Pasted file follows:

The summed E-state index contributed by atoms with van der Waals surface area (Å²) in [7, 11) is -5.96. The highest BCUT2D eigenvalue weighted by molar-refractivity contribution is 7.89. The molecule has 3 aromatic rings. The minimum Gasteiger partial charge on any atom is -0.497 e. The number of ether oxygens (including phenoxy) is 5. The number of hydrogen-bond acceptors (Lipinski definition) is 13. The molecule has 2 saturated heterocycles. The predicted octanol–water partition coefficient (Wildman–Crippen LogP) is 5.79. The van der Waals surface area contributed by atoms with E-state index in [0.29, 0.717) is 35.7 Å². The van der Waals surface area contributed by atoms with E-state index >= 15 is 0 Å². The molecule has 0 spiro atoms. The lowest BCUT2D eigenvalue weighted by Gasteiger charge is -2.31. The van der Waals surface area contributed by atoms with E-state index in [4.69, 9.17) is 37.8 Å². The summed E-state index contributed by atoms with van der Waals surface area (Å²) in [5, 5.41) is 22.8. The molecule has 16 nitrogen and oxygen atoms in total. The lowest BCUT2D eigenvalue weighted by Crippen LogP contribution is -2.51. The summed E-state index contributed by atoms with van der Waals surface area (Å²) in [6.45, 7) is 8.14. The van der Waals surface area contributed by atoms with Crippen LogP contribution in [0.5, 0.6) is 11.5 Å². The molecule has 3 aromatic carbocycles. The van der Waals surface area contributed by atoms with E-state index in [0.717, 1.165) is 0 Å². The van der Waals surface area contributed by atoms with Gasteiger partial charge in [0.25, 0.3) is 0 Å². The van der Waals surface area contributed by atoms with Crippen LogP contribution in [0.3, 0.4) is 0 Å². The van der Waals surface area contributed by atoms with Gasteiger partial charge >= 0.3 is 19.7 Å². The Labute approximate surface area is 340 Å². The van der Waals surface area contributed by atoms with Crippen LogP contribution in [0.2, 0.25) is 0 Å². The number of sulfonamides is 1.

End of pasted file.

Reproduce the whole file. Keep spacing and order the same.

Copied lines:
The summed E-state index contributed by atoms with van der Waals surface area (Å²) in [7, 11) is -5.96. The highest BCUT2D eigenvalue weighted by molar-refractivity contribution is 7.89. The molecule has 3 aromatic rings. The minimum Gasteiger partial charge on any atom is -0.497 e. The number of ether oxygens (including phenoxy) is 5. The number of hydrogen-bond acceptors (Lipinski definition) is 13. The molecule has 2 saturated heterocycles. The predicted octanol–water partition coefficient (Wildman–Crippen LogP) is 5.79. The van der Waals surface area contributed by atoms with E-state index in [0.29, 0.717) is 35.7 Å². The van der Waals surface area contributed by atoms with E-state index >= 15 is 0 Å². The molecule has 0 spiro atoms. The lowest BCUT2D eigenvalue weighted by Gasteiger charge is -2.31. The van der Waals surface area contributed by atoms with E-state index in [4.69, 9.17) is 37.8 Å². The summed E-state index contributed by atoms with van der Waals surface area (Å²) in [5, 5.41) is 22.8. The molecule has 16 nitrogen and oxygen atoms in total. The lowest BCUT2D eigenvalue weighted by Crippen LogP contribution is -2.51. The summed E-state index contributed by atoms with van der Waals surface area (Å²) in [6.45, 7) is 8.14. The van der Waals surface area contributed by atoms with Crippen LogP contribution in [0.5, 0.6) is 11.5 Å². The molecule has 3 aromatic carbocycles. The van der Waals surface area contributed by atoms with E-state index in [0.717, 1.165) is 0 Å². The van der Waals surface area contributed by atoms with Gasteiger partial charge in [0.25, 0.3) is 0 Å². The van der Waals surface area contributed by atoms with Crippen LogP contribution in [0.3, 0.4) is 0 Å². The van der Waals surface area contributed by atoms with Gasteiger partial charge >= 0.3 is 19.7 Å². The Labute approximate surface area is 340 Å². The van der Waals surface area contributed by atoms with Crippen LogP contribution in [0.2, 0.25) is 0 Å². The number of sulfonamides is 1.